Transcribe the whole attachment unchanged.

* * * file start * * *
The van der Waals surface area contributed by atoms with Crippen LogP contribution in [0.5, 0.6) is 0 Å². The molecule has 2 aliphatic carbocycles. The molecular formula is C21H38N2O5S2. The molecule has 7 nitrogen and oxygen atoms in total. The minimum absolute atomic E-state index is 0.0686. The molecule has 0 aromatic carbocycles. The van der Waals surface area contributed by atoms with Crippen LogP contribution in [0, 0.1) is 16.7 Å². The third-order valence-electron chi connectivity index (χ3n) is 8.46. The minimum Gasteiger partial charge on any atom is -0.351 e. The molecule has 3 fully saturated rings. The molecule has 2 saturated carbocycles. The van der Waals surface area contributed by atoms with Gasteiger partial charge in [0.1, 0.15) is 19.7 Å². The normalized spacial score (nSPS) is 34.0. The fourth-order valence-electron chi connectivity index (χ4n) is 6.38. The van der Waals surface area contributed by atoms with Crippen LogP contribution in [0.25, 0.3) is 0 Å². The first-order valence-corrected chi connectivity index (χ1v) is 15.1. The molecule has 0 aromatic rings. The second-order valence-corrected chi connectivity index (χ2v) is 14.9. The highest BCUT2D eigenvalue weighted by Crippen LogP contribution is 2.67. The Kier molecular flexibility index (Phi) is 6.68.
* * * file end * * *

The van der Waals surface area contributed by atoms with Crippen LogP contribution in [0.5, 0.6) is 0 Å². The molecule has 2 aliphatic carbocycles. The molecular formula is C21H38N2O5S2. The molecule has 7 nitrogen and oxygen atoms in total. The minimum absolute atomic E-state index is 0.0686. The molecule has 0 aromatic carbocycles. The van der Waals surface area contributed by atoms with Crippen LogP contribution in [0, 0.1) is 16.7 Å². The third-order valence-electron chi connectivity index (χ3n) is 8.46. The minimum Gasteiger partial charge on any atom is -0.351 e. The molecule has 3 fully saturated rings. The molecule has 2 saturated carbocycles. The van der Waals surface area contributed by atoms with Gasteiger partial charge in [0.1, 0.15) is 19.7 Å². The normalized spacial score (nSPS) is 34.0. The fourth-order valence-electron chi connectivity index (χ4n) is 6.38. The van der Waals surface area contributed by atoms with Crippen LogP contribution in [0.25, 0.3) is 0 Å². The first-order valence-corrected chi connectivity index (χ1v) is 15.1. The molecule has 0 aromatic rings. The second-order valence-corrected chi connectivity index (χ2v) is 14.9. The highest BCUT2D eigenvalue weighted by Crippen LogP contribution is 2.67. The Kier molecular flexibility index (Phi) is 6.68.